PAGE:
Henley Royal Regatta is a bastion of Edwardian style. The Steward’s Enclosure, which is exclusive to members and their guests, has a strict dress-code; men must wear lounge suits, jackets or blazers with flannels, and a tie or cravat, women must wear dresses or skirts with a hemline below the knee, and will not be admitted wearing divided skirts, culottes or trousers of any kind. The Regatta Enclosure, downstream from the Steward’s, is open to the general public and has no strict dress-code, though many guests still wear traditional club blazers and dapper rowing apparel. Turn up in drab dress at your own peril!
The Steward’s Enclosure and the Regatta Enclosure are the most comfortable riverside spots to watch the action. But you can also book a range of vessels from local boating companies to sail down the river, giving you a fantastic front-row seat of the races. There are also numerous spots along the narrow riverbank you can settle on for free to watch the boats go by. If you can’t get down to Henley on the day, the BBC will be broadcasting the Regatta live on Sunday July 5 for the first time since 1967! Just press the red button or go online.
The Food and Drink
There are several different bar areas within the exclusive Stewards’ Enclosure including the Bridge Bar and Real Ale Bar. At the Regatta Enclosure, open to the public, there is a dedicated restaurant serving three course plated lunches including a seafood platter, as well as afternoon tea. There’s also drink provided at the bar, including Pimms, champagne and real ale, as well as non-alcoholic beverages.
Day Tickets (or ‘badges’) typically cost between £20 and £35 depending on the day, giving you access to the Regatta Enclosure and surrounding facilities. Children under 14 are admitted free of charge if accompanied by a paying adult. Tickets for 2015’s event are no longer available online, but can be purchased through the Badge Office by calling 01491 571900, or visiting in person, subject to availability.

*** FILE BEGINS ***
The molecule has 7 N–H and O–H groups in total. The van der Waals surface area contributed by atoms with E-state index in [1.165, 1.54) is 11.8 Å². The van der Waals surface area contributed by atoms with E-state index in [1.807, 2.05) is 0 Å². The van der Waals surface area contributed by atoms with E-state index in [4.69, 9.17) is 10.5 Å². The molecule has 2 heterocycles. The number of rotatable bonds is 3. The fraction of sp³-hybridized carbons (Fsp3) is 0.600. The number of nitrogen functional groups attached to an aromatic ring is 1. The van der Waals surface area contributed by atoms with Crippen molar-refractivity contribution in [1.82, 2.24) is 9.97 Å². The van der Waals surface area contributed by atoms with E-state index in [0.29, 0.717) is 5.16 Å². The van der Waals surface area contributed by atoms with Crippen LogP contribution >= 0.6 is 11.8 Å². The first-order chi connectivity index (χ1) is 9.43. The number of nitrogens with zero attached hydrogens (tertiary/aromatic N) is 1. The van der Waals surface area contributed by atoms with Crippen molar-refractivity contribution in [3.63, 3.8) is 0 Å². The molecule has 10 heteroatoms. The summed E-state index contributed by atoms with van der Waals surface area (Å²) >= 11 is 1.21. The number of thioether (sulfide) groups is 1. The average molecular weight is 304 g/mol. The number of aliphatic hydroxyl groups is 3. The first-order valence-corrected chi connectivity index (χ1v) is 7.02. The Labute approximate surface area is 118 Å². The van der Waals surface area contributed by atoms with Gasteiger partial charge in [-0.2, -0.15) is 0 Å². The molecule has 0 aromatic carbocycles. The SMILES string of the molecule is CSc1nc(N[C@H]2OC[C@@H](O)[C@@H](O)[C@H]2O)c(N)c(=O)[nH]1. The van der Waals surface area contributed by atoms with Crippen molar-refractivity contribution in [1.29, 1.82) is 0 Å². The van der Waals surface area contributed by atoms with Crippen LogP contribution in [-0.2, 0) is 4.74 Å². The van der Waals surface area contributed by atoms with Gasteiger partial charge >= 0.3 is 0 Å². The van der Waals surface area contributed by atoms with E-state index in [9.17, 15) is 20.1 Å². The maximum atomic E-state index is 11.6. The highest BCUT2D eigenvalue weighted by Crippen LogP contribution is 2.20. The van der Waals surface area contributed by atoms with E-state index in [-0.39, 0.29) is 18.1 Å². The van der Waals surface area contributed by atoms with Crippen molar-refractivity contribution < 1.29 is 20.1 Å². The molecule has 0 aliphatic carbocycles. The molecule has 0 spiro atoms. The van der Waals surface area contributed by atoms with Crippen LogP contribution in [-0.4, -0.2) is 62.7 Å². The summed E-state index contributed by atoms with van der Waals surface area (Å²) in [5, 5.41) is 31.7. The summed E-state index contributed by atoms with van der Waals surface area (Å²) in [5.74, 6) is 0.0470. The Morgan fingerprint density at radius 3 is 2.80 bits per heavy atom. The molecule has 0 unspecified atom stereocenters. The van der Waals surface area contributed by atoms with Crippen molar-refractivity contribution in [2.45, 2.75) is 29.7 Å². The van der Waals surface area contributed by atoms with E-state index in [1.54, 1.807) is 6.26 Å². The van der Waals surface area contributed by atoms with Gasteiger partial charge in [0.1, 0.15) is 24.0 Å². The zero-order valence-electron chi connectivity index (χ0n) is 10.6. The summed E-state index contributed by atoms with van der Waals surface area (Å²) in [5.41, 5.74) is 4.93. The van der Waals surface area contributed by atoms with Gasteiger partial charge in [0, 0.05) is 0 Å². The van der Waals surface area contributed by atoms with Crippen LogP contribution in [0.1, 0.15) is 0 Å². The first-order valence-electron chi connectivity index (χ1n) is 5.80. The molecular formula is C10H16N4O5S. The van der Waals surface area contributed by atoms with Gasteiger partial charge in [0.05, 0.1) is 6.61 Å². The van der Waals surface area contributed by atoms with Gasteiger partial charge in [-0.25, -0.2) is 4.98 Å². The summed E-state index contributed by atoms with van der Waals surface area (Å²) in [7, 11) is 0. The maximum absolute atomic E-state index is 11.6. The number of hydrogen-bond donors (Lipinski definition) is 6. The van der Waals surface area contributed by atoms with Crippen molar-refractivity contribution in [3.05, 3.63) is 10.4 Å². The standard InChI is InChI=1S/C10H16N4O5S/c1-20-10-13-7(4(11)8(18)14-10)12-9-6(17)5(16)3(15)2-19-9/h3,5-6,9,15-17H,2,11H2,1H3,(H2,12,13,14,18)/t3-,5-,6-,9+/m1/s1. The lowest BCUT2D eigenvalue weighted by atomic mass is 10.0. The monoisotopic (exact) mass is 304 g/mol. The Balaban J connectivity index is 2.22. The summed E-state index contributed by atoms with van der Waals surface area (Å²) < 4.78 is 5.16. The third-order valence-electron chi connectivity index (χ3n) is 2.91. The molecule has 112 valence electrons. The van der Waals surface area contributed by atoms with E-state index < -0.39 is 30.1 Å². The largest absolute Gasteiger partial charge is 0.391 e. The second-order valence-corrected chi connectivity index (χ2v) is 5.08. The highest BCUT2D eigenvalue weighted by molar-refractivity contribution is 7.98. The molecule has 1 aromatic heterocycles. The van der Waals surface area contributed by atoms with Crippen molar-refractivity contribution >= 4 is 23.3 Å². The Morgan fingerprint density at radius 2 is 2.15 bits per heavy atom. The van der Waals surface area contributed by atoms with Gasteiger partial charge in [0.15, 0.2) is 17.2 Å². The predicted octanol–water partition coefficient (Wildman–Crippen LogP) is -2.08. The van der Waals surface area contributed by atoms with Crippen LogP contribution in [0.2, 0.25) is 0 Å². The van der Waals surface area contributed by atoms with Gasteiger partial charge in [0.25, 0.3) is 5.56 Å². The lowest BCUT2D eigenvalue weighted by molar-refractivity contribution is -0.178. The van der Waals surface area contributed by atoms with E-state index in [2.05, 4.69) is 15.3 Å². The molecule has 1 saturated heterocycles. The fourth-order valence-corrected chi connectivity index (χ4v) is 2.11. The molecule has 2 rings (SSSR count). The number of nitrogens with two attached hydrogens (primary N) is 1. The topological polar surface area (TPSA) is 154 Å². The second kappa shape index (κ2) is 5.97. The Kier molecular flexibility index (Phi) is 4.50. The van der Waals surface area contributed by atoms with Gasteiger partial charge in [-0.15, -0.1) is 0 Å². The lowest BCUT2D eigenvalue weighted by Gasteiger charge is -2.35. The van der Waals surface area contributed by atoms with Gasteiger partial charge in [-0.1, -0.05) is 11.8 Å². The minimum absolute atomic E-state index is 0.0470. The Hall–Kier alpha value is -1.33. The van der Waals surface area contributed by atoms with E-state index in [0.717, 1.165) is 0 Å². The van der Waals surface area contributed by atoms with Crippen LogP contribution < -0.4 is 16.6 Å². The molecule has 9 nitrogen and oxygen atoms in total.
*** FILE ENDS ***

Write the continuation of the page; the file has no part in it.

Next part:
If you’re new to the world of competitive rowing, you might benefit from learning a little of the jargon:
• Shell is simply another word for a rowing boat.
• A coxswain, or cox, is the person in charge of a boat, particularly its navigation and steering. The etymology of the word comes from ‘cock’, a cockboat or other small vessel kept aboard a ship, and ‘swain’, an Old English term derived from the Old Norse sveinn meaning boy or servant - which provides the literal translation of ‘boat servant’!
• Sculling refers to propelling a boat through water using oars.
• Eights are rowing boats used for competition holding eight rowers and the coxswain. Rowers in Eights each have one oar.
• Fours are rowing boats used for competition holding four rowers, and are either ‘coxed’ – steered by a coxswain typically at the stern – or ‘coxless’ – without a coxswain to steer. Rowers in fours each have one oar.
• Quadruple Sculls are competitive rowing boats designed for four people who propel the boat by sculling. In this case, each rower has two oars, one in each hand.
• Double Sculls are rowing boats designed for two rowers, each with two oars, and are typically coxless.
• A Single Scull, as its name suggests, is a rowing boat designed for one person propelling the boat with two oars.
• Sweep rowing is rowing using one oar per rower.
• Symbols are often used to denote the type of race. + or – denotes whether a boat is coxed or coxless, M or W denotes if it’s a male or female race, and 1, 2, 4, or 8 denotes the number of rowers in each boat (sometimes represented as Roman numerals e.g. VIII). So Henley’s Double Sculls Challenge Cup, for example, is M2x (Men, two rowers, coxless).
The Henley Royal Regatta will take place on July 1-5 2015. Visit the website for more information www.hrr.co.uk/welcome
If you’re in need of a Regatta outfit, we’ve got plenty of items to choose from in our online shop: www.greatbritishlife.co.uk